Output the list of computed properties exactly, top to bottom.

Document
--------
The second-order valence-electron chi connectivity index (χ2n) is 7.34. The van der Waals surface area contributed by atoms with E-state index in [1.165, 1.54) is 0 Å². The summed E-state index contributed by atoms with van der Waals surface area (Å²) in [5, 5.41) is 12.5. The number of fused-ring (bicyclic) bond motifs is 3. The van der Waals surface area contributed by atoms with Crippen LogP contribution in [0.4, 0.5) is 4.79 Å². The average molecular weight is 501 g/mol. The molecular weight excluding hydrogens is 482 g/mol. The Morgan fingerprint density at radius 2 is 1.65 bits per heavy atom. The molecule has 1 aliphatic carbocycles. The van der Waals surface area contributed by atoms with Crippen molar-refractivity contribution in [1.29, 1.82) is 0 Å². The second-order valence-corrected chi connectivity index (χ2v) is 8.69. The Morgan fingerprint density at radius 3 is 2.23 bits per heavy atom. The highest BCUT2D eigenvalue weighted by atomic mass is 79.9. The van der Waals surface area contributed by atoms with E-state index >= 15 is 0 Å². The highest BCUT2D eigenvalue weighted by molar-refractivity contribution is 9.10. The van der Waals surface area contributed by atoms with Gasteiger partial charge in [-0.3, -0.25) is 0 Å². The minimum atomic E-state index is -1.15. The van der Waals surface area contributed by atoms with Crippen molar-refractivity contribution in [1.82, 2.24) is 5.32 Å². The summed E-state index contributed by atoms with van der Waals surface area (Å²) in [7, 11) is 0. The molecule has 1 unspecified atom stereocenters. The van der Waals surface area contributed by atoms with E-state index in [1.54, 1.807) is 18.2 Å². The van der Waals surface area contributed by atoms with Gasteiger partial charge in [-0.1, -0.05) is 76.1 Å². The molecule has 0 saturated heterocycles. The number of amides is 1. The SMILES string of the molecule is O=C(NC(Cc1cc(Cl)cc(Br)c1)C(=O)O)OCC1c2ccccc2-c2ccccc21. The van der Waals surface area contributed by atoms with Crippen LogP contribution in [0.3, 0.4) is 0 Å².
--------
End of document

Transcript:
The second-order valence-electron chi connectivity index (χ2n) is 7.34. The van der Waals surface area contributed by atoms with E-state index in [1.165, 1.54) is 0 Å². The summed E-state index contributed by atoms with van der Waals surface area (Å²) in [5, 5.41) is 12.5. The number of fused-ring (bicyclic) bond motifs is 3. The van der Waals surface area contributed by atoms with Crippen LogP contribution in [0.4, 0.5) is 4.79 Å². The average molecular weight is 501 g/mol. The molecular weight excluding hydrogens is 482 g/mol. The Morgan fingerprint density at radius 2 is 1.65 bits per heavy atom. The molecule has 1 aliphatic carbocycles. The van der Waals surface area contributed by atoms with Crippen molar-refractivity contribution in [1.29, 1.82) is 0 Å². The second-order valence-corrected chi connectivity index (χ2v) is 8.69. The Morgan fingerprint density at radius 3 is 2.23 bits per heavy atom. The highest BCUT2D eigenvalue weighted by atomic mass is 79.9. The van der Waals surface area contributed by atoms with E-state index >= 15 is 0 Å². The highest BCUT2D eigenvalue weighted by molar-refractivity contribution is 9.10. The van der Waals surface area contributed by atoms with Gasteiger partial charge in [-0.3, -0.25) is 0 Å². The minimum atomic E-state index is -1.15. The van der Waals surface area contributed by atoms with Crippen molar-refractivity contribution in [1.82, 2.24) is 5.32 Å². The summed E-state index contributed by atoms with van der Waals surface area (Å²) in [7, 11) is 0. The molecule has 1 unspecified atom stereocenters. The van der Waals surface area contributed by atoms with E-state index in [1.54, 1.807) is 18.2 Å². The van der Waals surface area contributed by atoms with Gasteiger partial charge in [-0.1, -0.05) is 76.1 Å². The molecule has 0 saturated heterocycles. The number of amides is 1. The SMILES string of the molecule is O=C(NC(Cc1cc(Cl)cc(Br)c1)C(=O)O)OCC1c2ccccc2-c2ccccc21. The van der Waals surface area contributed by atoms with Crippen LogP contribution in [0.3, 0.4) is 0 Å².